What is it.
Known as Taphrina deformans leaf curl is a fungus that loves cold and wet conditions. It also loves peach, almond and nectarine trees, where it likes to live during the winter months. As the tree buds swell the fungus gets to work infecting the leaf cells. This stimulates the leaves to grow larger than normal and often with a reddish tinge. To be honest leaf curl affected leaves look pretty hideous, and anyone unfortunate enough to have seen or read ‘The Day of the Triffids’ will no doubt think they’re experiencing just that.
What you can do about it.
There are a number of sprays available – most of them being copper based. Now this started out with some French peasants in the late 19th century who were getting very grumpy as passers by kept stealing their grapes. Noting the vivid colour left on the vine leaves when sprayed with blue stone (copper sulphate) the peasants discovered no-one stole their prized fruit for fear of the blue poison! Don’t you love it when two wrongs make a right. An unexpected outcome of the new deterrent was a big reduction in fungal diseases and therefore an increase in yield. Voila! Bordeaux mixture was born and aptly named named after the city that now produces 700 million bottles of wine annually.
Making your own Bordeaux mixture
(Ingredients available at most hardware stores and nurseries)
Dissolve 100 gram of builders’ (hydrated) lime in half a standard (plastic) bucket of water. (About 5 litres).
Dissolve 100 grams copper sulphate (aka blue stone) in a separate half bucket of water.
Keep stirring the lime mixture to prevent it settling and pour it steadily into the half bucket of dissolved copper sulphate.
Add enough extra water to make up a total of 10 litres of the finished Bordeaux mixture.
It is at its most effective strength when freshly mixed so used immediately or within a couple of days. Using it straight away also means it’s less likely to clog spray nozzles etc.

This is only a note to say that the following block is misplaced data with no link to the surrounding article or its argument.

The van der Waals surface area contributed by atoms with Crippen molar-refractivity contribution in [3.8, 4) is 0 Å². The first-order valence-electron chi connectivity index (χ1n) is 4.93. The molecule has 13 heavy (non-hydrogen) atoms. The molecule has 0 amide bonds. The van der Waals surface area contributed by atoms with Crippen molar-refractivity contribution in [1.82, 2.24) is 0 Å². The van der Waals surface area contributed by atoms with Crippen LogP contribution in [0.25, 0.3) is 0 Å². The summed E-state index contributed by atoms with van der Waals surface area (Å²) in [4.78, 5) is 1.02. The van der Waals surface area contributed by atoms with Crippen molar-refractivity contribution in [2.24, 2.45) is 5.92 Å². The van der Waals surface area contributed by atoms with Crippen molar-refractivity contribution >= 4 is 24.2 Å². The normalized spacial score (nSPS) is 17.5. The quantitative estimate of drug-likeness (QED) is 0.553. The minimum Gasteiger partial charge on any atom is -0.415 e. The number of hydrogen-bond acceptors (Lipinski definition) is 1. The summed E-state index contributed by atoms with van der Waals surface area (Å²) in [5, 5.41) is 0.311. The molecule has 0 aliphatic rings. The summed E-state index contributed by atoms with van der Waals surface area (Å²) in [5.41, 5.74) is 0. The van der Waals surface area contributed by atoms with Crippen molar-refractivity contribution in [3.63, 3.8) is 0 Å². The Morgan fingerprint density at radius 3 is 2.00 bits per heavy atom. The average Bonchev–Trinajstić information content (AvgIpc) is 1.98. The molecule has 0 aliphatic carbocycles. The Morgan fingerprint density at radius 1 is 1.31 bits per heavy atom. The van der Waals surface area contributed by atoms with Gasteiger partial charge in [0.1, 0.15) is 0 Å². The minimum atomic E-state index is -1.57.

If you’re not up for the above alchemy go for the following off-the-shelf least toxic ways to deal with leaf curl:
Lime Sulphur has been around for a long time hence is still favoured by organic operators. As with the copper based sprays it will damage foliage so ensure the tree is dormant.
Cupric Hydroxide has the advantage of being able to be sprayed after leaves are visible. You’ll see this marketed as a next generation copper spray that needs less copper to do the job.
They had me at “plasma technology”
Safety first for you, your trees and your soil
Only spray while the trees are dormant i.e. the buds haven’t burst and no leaves are visible. Copper based sprays will burn leaves which really stresses out a tree that may already be fighting leaf curl so if it’s too late and spring has sprung just make a note to do earlier next year.
Spray to cover all the bare branches of peach, nectarine and almond trees. You need to spray enough so it’s dripping (see pic below). Wear old clothes and safety glasses plus gloves. I did this once in black sneakers and they now have a blue speckled look… If you choose one of the copper based spray options, be mindful that this is a heavy metal and will accumulate in the soil below your trees. Over years this can add up so it pays to lay out some builders plastic/old curtains under the drip line to protect the ‘good’ fungi we want to encourage in your soil.
Don’t leave it for another week! Get out there this weekend and make sure this you tube clip is the only curling going on at your place.